Things just continued at that point, she got a longline just before Christmas, but then on Christmas Day she started to go downhill, her longline had an infection in it, not only that, so did her ventilator tube. We took all Rebecca's Christmas presents to the hospital and opened them there, telling her what they were (still paralysed).She slowly got a little better after those infections had been dealt with, so on New Years Eve they decided to take off the paralysing drug.My baby opened her beautiful eyes, they were dark blue. She held my finger, she even smiled, it was wonderful. She was weaned off Nitric, off the blood pressure drugs, things were looking good. This lasted for about a week then she went downhill again. Yet another infection had invaded her little body.They told us that she was going to die within a

couple of days, the surgeon gave us an option, we could let her die slowly over the next few days, or we could let her have the operation, but she would probably die on the operating table. We decided to go for the operation, we had come this far I still had to give her that chance, the operation was to be the next day. I stayed with Rebecca for the whole night, we were luckily able to stay at the hospital for a couple of nights.

The next morning I read to her "Green Eggs and Ham." I cried most of the way through it, she was awake for the whole morning until just before we took her to theater. She was aloud to take her Winnie the Pooh with her, she would have loved that. We said our goodbyes, not knowing if we would see her alive again. We waited and waited we were told it could take five hours. But two and a half hours later we were told we could go and pick her up, she had done wonderfully through the whole operation, and she had a patch on her diaphragm.We got her back to NNICU, and she was doing great, oxygen requirementswere great, ventilation was being weaned.

Then again backwards, and from there slowly it kept going downhill. I think at that stage I knew that she wasn't going to make it, On the Saturday night I stayed up all night with her, she was awake the whole time too, we had a great time, I even "played" with her. She had a paddington bear hanging from her open incubator and she loved to watch him, and I was swinging him around, she loved it, she even threw in a few smiles for me, and would pucker her lips when I kissed her. On Sunday I said told Darren he couldn't go to work the next day, I knew Monday was her day.We went in on Monday morning and her saturation were in their 30s.I read Green Eggs & Ham again, she opened open eye and watched the whole time I read to her, she was so weak. The Nurses said not to touch her that she was fragile, I told them I wanted to hold her, she was going to die and I needed to hold her.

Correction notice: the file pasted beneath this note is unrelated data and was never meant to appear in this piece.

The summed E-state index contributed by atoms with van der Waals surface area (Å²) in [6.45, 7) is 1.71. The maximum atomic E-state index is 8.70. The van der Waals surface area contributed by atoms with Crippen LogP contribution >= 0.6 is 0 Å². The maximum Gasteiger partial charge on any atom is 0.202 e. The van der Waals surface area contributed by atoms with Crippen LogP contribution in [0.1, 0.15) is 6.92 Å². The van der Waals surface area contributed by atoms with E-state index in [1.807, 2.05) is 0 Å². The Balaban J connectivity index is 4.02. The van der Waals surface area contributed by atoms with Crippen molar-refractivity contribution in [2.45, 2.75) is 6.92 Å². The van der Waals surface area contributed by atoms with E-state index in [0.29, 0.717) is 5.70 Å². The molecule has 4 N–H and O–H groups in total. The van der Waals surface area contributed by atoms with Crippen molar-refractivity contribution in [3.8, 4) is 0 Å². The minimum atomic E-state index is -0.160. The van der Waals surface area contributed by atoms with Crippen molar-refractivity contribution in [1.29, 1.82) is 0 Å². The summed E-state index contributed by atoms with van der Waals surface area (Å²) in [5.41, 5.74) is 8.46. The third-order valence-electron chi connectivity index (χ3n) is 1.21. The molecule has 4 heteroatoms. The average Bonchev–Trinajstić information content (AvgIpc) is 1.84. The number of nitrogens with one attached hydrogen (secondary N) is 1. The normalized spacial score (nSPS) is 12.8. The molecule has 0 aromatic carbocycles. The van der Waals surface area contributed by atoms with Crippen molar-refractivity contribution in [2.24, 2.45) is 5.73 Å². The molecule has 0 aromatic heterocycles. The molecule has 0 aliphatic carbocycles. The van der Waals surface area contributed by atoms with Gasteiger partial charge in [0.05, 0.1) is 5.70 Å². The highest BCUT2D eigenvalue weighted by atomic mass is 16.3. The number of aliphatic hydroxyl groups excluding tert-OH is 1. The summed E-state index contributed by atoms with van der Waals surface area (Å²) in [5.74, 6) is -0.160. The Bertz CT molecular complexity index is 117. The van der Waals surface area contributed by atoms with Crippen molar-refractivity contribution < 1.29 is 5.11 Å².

The nurses got me a chair and placed my little girl in my arms, held her for a couple of hours, so did Darren, it was such a confusing time, having waited so long to hold her, but knowing that by the end of the hold she would have gone. The doctors then decided to turn off Nitric and that she may not cope without it, if she did we would be able to move to another room for privacy, so I held her again. Within 30 minutes she had gone, I told her she could go, that it was alright, it was the hardest this I have ever said. I am glad that I told her that because everything else we ever asked of her she never let us down, and I didn't want her to feel as though she had with this. They took out Rebecca's tubes, we then bathed her and dressed her, she looked so beautiful in her Winnie the Pooh outfit which we got her.

I don't regret any of our decisions that we made for Rebecca, I miss her terribly, but this time with her is irreplaceable and her siblings to come will be told wonderful things about her. I still talk to her all the time and write to her in her journal, I tell her how much I love her most. She is the best thing that has happened to me, and my time with her was amazing.

At Rebecca’s funeral so many people came it was amazing to see how may people cared, I don’t really remember much of the service, only the part where we placed her in the ground, and even then it is me looking from above, I guess I was with her. We played her song "Don't Wanna Miss A Thing." After the service we wrote messages on balloons and sent them to Rebecca, so now when I see a rainbow, I think of Rebecca playing with her balloons, and I know that she is happy.

Rebecca's mom, Nikki Hodson (New Zealand)